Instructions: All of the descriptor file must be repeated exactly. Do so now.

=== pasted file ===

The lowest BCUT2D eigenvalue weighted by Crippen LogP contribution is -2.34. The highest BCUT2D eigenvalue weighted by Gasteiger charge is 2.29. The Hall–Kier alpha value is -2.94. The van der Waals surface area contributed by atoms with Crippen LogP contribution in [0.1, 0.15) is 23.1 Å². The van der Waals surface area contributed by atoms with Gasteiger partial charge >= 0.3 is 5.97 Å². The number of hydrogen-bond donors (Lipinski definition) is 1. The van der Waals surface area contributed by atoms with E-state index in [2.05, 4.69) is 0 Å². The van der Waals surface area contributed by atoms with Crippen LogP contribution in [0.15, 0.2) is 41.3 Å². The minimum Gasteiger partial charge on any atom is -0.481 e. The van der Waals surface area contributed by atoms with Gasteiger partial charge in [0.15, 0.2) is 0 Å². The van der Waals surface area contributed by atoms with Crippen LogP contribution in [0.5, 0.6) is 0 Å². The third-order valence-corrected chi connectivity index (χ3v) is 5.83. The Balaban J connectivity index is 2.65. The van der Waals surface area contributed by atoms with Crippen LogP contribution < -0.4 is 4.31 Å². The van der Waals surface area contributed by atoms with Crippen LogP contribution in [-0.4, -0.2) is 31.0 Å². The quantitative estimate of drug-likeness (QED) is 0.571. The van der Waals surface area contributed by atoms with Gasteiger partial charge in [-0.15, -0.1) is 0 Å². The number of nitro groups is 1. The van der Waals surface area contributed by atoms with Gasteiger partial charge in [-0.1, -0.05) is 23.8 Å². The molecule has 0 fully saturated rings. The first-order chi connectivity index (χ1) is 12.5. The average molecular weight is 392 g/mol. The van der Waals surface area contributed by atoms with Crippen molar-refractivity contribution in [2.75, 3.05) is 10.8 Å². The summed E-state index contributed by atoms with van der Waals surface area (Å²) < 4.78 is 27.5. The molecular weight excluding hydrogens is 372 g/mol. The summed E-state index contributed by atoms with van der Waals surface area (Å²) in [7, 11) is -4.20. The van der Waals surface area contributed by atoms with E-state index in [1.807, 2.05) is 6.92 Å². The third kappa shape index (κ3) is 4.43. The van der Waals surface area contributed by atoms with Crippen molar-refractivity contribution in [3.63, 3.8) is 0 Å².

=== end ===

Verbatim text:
The lowest BCUT2D eigenvalue weighted by Crippen LogP contribution is -2.34. The highest BCUT2D eigenvalue weighted by Gasteiger charge is 2.29. The Hall–Kier alpha value is -2.94. The van der Waals surface area contributed by atoms with Crippen LogP contribution in [0.1, 0.15) is 23.1 Å². The van der Waals surface area contributed by atoms with Gasteiger partial charge >= 0.3 is 5.97 Å². The number of hydrogen-bond donors (Lipinski definition) is 1. The van der Waals surface area contributed by atoms with E-state index in [2.05, 4.69) is 0 Å². The van der Waals surface area contributed by atoms with Crippen LogP contribution in [0.15, 0.2) is 41.3 Å². The minimum Gasteiger partial charge on any atom is -0.481 e. The van der Waals surface area contributed by atoms with Gasteiger partial charge in [0.15, 0.2) is 0 Å². The van der Waals surface area contributed by atoms with Crippen LogP contribution in [0.5, 0.6) is 0 Å². The third-order valence-corrected chi connectivity index (χ3v) is 5.83. The Balaban J connectivity index is 2.65. The van der Waals surface area contributed by atoms with Crippen LogP contribution < -0.4 is 4.31 Å². The van der Waals surface area contributed by atoms with Crippen LogP contribution in [-0.4, -0.2) is 31.0 Å². The quantitative estimate of drug-likeness (QED) is 0.571. The van der Waals surface area contributed by atoms with Gasteiger partial charge in [-0.15, -0.1) is 0 Å². The number of nitro groups is 1. The van der Waals surface area contributed by atoms with Gasteiger partial charge in [-0.1, -0.05) is 23.8 Å². The molecule has 0 fully saturated rings. The first-order chi connectivity index (χ1) is 12.5. The average molecular weight is 392 g/mol. The van der Waals surface area contributed by atoms with Crippen molar-refractivity contribution in [2.75, 3.05) is 10.8 Å². The summed E-state index contributed by atoms with van der Waals surface area (Å²) < 4.78 is 27.5. The molecular weight excluding hydrogens is 372 g/mol. The summed E-state index contributed by atoms with van der Waals surface area (Å²) in [7, 11) is -4.20. The van der Waals surface area contributed by atoms with E-state index in [1.807, 2.05) is 6.92 Å². The third kappa shape index (κ3) is 4.43. The van der Waals surface area contributed by atoms with Crippen molar-refractivity contribution in [3.63, 3.8) is 0 Å².